Spring 2007 (Vol. VIII, No. 2) Table of Contents
- from the Editor
- From the President
- Interview with Paul Mills of AuctionExplorerBooks
- Book-Buying in Middle America, or, A New York Dealer’s Visits to Three Middle American Cities
- Ephemeral Assays: Jumpin’ Jehovah
- Book review: Bookstore: The Life and Times of Jeannette Watson and Books & Co
- Anyone for the Forsythe Saga?
- Cathy Graham and Serena Wyckoff of Copperfish Books, LLC
- Pros and Cons of AbeBooks.com for Buyers and Sellers
- Paul Mills of Clarke’s Africana & Rare Books
- Tami W. Zawistowski of Resource Books, LLC
Letter to the editor.
“Please contact Jim Hart and express my heartfelt gratitude for the wonderful article he wrote about Dr. Len Lanfranco [‘Thoughts on a Friend’s Passing—Leonard Lanfranco,’ IOBA Standard, May 2002, Volume 3, No. 2]. I met him as an employee of the Columbia SC Post Office and worked closely with him on the Association for Education in Journalism and Mass Communication Journal and many mailing projects. He was a ‘king’ among men.”
Andy Koin, Columbia, SC
Excerpts from recent online book descriptions.
– Dust jacket is made from pieces of dust jacket pasted to color stock—looks good.
– This may be one of a kind. Front endpaper map is upside down.
– DJ is somewhat worn due to “big book” stress.
– Hardbound ex-library naturally in very good condition as it appears to have been checked out only two times.
– The Roman Numerals on the title page state 2047 (MXMXXXVII), however the copyright page states 1937.
And this last one was spotted by Joel Dilley of Outpost Books.
– If your name is Hazel M. Phillips you won’t need to sign the front pastedown again.
– “This is a book about one of the great untold stories of modern cultural life: the remarkable ascendancy of prizes in literature and the arts.” So begins the dust jacket inside flap blurb for this interesting work by James F. English (Cambridge, MA: Harvard University Press, 2005). The title on the front panel of the dust jacket reads, The Economy of Prestige: Pri ds, and ion of Cultural Value. That’s because there are four medallion decorations which obscure the text. Over all this, there is a round sticker with the full title, revealing such words as “prizes,” “awards,” and “circulation.” I queried the author and publisher as follows. “Good day. I was curious about the dust jacket design for this book. The subtitle on the front panel is partially obscured by some of the design work. Is the round sticker over that a corrective action, or part of the original plan?” They do not win any prizes or awards for favoring me with a response.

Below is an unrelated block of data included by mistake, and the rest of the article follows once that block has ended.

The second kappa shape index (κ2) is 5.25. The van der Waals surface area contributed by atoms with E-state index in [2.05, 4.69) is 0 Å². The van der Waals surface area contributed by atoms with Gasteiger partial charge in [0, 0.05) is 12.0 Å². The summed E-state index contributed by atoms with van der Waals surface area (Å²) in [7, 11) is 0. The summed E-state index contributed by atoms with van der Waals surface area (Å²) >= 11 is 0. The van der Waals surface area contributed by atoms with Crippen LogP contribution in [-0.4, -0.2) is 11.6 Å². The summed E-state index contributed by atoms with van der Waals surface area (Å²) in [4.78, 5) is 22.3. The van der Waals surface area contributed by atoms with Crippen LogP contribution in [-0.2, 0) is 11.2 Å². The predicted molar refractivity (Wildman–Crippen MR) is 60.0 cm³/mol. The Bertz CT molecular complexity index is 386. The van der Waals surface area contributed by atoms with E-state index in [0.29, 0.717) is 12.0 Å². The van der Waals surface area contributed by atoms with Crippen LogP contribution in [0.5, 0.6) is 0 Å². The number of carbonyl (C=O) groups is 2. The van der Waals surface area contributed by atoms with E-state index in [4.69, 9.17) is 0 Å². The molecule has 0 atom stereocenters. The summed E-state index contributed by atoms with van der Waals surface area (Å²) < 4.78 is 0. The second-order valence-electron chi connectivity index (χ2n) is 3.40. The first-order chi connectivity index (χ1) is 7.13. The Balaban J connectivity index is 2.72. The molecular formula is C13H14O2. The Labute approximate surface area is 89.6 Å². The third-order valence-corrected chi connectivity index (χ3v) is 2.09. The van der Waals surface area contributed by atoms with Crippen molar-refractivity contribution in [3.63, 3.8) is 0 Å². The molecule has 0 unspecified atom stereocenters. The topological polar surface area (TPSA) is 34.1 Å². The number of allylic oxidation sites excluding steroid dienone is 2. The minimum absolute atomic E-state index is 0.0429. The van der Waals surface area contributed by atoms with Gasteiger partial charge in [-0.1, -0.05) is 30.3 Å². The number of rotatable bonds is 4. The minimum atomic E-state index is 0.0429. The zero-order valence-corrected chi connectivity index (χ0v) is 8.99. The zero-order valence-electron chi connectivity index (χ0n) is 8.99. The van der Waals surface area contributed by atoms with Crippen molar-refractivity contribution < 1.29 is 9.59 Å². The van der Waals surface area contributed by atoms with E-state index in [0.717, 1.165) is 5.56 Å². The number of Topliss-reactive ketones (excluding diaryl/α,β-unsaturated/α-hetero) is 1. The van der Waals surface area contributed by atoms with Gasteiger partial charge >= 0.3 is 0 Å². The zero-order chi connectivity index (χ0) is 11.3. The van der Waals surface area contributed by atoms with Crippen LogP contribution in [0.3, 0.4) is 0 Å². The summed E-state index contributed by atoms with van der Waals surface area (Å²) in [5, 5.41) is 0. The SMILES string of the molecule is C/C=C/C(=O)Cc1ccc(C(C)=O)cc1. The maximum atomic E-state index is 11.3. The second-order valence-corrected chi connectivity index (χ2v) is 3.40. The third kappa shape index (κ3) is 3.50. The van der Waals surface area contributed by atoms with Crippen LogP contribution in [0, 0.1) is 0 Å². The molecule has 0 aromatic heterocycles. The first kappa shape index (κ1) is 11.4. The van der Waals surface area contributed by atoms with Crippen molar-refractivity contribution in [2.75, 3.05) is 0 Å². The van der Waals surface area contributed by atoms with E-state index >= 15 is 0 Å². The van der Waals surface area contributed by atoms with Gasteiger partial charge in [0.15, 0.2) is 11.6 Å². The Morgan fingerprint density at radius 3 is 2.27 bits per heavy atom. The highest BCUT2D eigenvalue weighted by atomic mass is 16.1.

– From the rear inside flap of The Unusual Suspect: My Calling to the New Hardcore Movement of Faith by actor/family man/born-again Christian Stephen Baldwin (NY: Warner Faith, 2006).
“When thinking about the cover for this book . . . early on, I thought the idea of half my face would look suspect and cool . . . Later it occurred to me that with one side of my face on the front and the other on the back it would convey what this book is for me . . . The experience I’m having on the pages between these halves of my face . . . that’s what makes me whole.” [His pauses.]
(A Whiff of Old Books with Your Coffee.)
Yes, a bomb went off in Baghdad’s book district – big freaking surprise. Did the war finally get your attention? News Flash – we invaded Iraq FOUR YEARS AGO and it is still a war zone. People and things are getting blow up, killed and destroyed there EVERY DAY. Children, old folks, cab drivers, 95 journalists. What? did you think that bookstores were safe zones? whatever gave you that arrogant idea? War doesn’t care about bookstores, or museums, or architecture, or children who may grow up to doctors. War is loud, messy, destructive and heartless and ultimately unwieldy enterprise. Did you think it could be contained? restrict it to certain ‘zones’? Do you really think putting more bright young green soldiers riding around in humvees would some how placate a city 81 square miles of terrified civilians and screaming insane combatants? War will not be contained. Whomever had the bright idea that WAR was the first, best and controllable answer to a problem should be tied to an IED with small children throwing rocks at their head. I am sorry if I disappoint folks I won’t rend and wail because a bookstore was bombed instead of an emergency room. It was inevitable. Besides I am already running at full pitch because of every bombing, every IED, every kidnapping, every mealy mouth denial that this was a BAD FREAKING IDEA to begin with. You want to help the booksellers of Baghdad? don’t offer to take up a collection – buy a stamp and tell your fat ass congressman/senator to get us the hell out of a country that we shouldn’t have invaded in the first place.